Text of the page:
I lost a pint on it with my mate in October last year. I’m not really ‘coin-wary’ but it did stick in any case!.

            • Posted March 12, 2010 at 11:50 pm | Permalink

              Ha! Actually, it’s amazing how quickly that clue has become outdated. About 10 years ago the MkIII Granny was standard material for the Unlimited meetings – typical for them to make up 90% of the grids. But they’ve been used up; it’s mostly Volvos and Jags now and you hardly ever see Granadas. Sierras fold up too easily, Mondeos are too hard at the front so many promotions don’t allow them, and too much of what’s left is FWD.

              • gnomethang
                Posted March 12, 2010 at 11:57 pm | Permalink

                My mate was the Banger Racing officionado and he called it on the Granada per the original link. I supose that a smashed up car has a certian shelf life.

          • gnomethang
            Posted March 12, 2010 at 11:51 pm | Permalink
  5. Chris
    Posted March 12, 2010 at 2:54 pm | Permalink

    Anax,
    Indeed an education….unfortunately too tough for me but I entirely see the reasons for your enthusiasm.
    Having put in blanche as the answer to 24ac the southeast became unsolvable ( surprised you didn’t dislike hoo-ha as an answer ) and10ac and 11ac and 6d were all beyond me…..inspite of staring at the paper for 70 minutes in the gym.!
    Still will keep an eye out for Notabilis in future.
    BD will be unhappy that you get the best puzzle to review again.

    • Posted March 12, 2010 at 3:38 pm | Permalink

      Especially after my last one!

  6. Notabilis
    Posted March 12, 2010 at 4:14 pm | Permalink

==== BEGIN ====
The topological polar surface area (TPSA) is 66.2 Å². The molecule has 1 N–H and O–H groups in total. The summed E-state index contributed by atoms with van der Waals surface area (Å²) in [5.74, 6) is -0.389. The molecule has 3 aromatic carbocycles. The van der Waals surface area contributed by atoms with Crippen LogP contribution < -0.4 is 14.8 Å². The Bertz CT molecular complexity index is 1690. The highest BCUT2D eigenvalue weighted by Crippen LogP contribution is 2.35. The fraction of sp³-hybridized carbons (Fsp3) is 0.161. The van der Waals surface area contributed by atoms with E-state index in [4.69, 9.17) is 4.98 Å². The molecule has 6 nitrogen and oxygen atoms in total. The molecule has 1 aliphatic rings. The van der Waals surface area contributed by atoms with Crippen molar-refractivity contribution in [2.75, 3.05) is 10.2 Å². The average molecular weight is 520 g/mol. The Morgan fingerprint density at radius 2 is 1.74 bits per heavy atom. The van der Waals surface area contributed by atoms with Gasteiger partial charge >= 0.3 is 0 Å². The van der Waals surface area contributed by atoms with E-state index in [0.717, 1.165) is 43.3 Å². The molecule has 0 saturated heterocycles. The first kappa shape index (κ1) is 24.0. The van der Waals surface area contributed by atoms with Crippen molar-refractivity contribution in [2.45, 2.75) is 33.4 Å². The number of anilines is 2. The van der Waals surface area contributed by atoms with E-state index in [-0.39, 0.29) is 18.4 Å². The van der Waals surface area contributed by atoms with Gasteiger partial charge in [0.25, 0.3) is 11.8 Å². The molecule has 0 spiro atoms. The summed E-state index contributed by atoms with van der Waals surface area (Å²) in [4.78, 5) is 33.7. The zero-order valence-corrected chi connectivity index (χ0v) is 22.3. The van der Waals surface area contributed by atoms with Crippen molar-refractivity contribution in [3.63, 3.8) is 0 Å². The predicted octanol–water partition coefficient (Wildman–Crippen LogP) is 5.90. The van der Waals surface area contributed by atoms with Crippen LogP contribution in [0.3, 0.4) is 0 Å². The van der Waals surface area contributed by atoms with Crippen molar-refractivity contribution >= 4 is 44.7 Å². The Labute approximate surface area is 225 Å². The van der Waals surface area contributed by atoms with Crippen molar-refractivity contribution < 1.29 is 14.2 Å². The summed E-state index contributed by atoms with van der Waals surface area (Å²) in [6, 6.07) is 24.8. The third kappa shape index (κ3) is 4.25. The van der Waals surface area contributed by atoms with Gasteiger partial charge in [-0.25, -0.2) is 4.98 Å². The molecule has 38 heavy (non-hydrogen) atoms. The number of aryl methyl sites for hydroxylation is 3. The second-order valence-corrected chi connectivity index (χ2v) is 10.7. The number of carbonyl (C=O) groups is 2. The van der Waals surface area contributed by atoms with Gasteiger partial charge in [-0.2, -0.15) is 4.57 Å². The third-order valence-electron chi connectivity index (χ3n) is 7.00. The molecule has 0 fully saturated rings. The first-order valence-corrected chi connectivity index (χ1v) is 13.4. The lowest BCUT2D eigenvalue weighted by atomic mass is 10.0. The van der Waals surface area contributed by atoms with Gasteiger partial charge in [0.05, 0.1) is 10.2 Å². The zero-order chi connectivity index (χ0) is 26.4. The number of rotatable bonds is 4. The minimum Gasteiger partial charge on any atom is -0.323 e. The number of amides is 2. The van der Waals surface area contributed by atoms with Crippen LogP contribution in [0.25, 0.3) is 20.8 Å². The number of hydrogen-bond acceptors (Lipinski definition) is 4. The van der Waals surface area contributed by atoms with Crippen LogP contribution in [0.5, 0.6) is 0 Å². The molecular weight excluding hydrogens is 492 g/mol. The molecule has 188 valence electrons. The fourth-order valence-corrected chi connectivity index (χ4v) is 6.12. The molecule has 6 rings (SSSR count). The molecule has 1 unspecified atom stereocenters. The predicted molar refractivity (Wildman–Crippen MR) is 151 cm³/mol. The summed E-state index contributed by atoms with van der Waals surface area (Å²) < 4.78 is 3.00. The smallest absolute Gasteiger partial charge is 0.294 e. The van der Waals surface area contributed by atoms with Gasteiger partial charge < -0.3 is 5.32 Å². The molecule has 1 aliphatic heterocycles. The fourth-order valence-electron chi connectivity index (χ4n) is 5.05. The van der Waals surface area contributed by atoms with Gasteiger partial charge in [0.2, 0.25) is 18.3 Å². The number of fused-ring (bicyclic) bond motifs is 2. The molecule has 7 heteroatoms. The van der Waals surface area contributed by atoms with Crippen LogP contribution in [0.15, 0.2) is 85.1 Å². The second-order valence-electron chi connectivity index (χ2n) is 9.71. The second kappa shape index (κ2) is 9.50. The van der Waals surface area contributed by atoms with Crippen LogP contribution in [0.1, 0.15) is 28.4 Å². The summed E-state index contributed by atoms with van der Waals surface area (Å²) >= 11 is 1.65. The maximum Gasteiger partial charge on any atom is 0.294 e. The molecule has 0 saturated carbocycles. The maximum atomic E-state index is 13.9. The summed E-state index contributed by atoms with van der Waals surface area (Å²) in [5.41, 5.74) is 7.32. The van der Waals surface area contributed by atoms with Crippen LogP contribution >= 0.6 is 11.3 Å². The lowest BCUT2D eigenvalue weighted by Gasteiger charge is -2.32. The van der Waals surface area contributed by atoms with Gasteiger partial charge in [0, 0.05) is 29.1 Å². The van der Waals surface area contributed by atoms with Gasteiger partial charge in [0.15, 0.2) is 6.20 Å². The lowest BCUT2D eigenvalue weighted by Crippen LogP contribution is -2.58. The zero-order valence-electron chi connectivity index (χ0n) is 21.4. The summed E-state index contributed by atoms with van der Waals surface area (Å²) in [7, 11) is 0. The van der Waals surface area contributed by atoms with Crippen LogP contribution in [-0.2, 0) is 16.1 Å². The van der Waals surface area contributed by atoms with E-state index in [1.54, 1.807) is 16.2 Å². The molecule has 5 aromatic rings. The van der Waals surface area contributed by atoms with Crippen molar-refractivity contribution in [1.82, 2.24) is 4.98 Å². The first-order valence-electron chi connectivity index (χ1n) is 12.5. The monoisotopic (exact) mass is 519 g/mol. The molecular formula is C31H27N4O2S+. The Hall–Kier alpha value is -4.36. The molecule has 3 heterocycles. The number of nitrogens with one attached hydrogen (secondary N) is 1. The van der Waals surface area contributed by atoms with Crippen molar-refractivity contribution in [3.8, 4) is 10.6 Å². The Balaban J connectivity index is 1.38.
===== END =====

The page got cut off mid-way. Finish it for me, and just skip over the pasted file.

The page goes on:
Thanks for the comments. Still waiting for the backlash.

    For the record, 21D is as I wrote it. The “to” is part of the wordplay, not a link word: “forced my companions and me to [do something]” = “made us [do something]”.

    • Libellule
      Posted March 12, 2010 at 6:20 pm | Permalink

      Purrfect Toughie, not so complicated that I give up in disgust, but enough to keep me going. This took most of the day, off an on and was much appreciated. This and a Giovanni, so much better than yesterday!

    • Prolixic
      Posted March 12, 2010 at 9:47 pm | Permalink

      I’ll second Libellule’s comments. This was a gem to be savoured througout the day. Top marks for a cracking puzzle.

  7. moonstruckminx
    Posted March 12, 2010 at 4:35 pm | Permalink

    Still only 1/2 way through but groaning too!

  8. Tilly
    Posted March 12, 2010 at 5:52 pm | Permalink

    Absolutely wonderful workout! Loved 11a and 4d, but 27a was best for me , almost as good as the film with Frank Sinatra, Gene Kelly and Ann Miller!

  9. Gilbert
    Posted March 12, 2010 at 7:58 pm | Permalink

    re 12a Fortunately granddaughter Tara had recited Lewis Carroll’s nonsense verse “Jabberwocky” to me the other day and it included the answer which I wasn’t familiar with at that time:

    “And hast thou slain the Jabberwock?
    Come to my arms, my beamish boy!
    O frabjous day! Callooh! Callay!”
    He chortled in his joy.

    • gnomethang
      Posted March 12, 2010 at 8:33 pm | Permalink

      A great word and a great poem!

  10. Derek
    Posted March 13, 2010 at 8:52 am | Permalink

    An excellent puzzle. i started it late last night but had to stop with the NE corner partly unfinished so completed it this morning.
    I liked 4a, 9a,11a, 12a & 27a 6d, 7d, 16d, 19d & 21d.
    Very good fare!

  11. Posted March 18, 2010 at 9:41 pm | Permalink

    Just tried this – found it really tough but got there. Solved 15A from an approximate version of the wordplay based on golf, though the result seemed ungrammatical – on reflection, a sure sign that I’d got the answer by the wrong route. Came perilously close to believing that the plant used to make “pan” (betel?) might be the same thing the Aussies call WATTLE – with WATT = inventor and LE(t) = “reduced hindrance”, but saved by 16D in the end. Also had MIME SHOW at 18 for a while until I decided 1D had to end -DED. Final problem: thinking of AMPLITUDE first at 7D, though not convinced enough to write it.